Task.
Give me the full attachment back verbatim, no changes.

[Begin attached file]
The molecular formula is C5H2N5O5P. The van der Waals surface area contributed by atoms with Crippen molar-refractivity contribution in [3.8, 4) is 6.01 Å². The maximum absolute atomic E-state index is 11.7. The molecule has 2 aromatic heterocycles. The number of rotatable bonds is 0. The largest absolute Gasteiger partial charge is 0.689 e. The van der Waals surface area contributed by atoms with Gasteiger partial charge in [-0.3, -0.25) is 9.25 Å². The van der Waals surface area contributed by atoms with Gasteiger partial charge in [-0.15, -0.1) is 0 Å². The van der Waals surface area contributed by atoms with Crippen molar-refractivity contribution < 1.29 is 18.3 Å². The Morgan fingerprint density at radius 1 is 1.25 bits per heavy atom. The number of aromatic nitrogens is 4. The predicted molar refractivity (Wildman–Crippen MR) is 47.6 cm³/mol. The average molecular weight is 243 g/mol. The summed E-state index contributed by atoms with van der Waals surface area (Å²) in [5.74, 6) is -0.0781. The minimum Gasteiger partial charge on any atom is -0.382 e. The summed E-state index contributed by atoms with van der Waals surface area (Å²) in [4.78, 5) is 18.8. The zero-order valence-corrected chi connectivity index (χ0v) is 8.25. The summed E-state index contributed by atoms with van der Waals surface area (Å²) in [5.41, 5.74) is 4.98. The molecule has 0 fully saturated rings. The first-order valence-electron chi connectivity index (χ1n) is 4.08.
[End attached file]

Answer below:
The molecular formula is C5H2N5O5P. The van der Waals surface area contributed by atoms with Crippen molar-refractivity contribution in [3.8, 4) is 6.01 Å². The maximum absolute atomic E-state index is 11.7. The molecule has 2 aromatic heterocycles. The number of rotatable bonds is 0. The largest absolute Gasteiger partial charge is 0.689 e. The van der Waals surface area contributed by atoms with Gasteiger partial charge in [-0.3, -0.25) is 9.25 Å². The van der Waals surface area contributed by atoms with Gasteiger partial charge in [-0.15, -0.1) is 0 Å². The van der Waals surface area contributed by atoms with Crippen molar-refractivity contribution < 1.29 is 18.3 Å². The Morgan fingerprint density at radius 1 is 1.25 bits per heavy atom. The number of aromatic nitrogens is 4. The predicted molar refractivity (Wildman–Crippen MR) is 47.6 cm³/mol. The average molecular weight is 243 g/mol. The summed E-state index contributed by atoms with van der Waals surface area (Å²) in [5.74, 6) is -0.0781. The minimum Gasteiger partial charge on any atom is -0.382 e. The summed E-state index contributed by atoms with van der Waals surface area (Å²) in [4.78, 5) is 18.8. The zero-order valence-corrected chi connectivity index (χ0v) is 8.25. The summed E-state index contributed by atoms with van der Waals surface area (Å²) in [5.41, 5.74) is 4.98. The molecule has 0 fully saturated rings. The first-order valence-electron chi connectivity index (χ1n) is 4.08.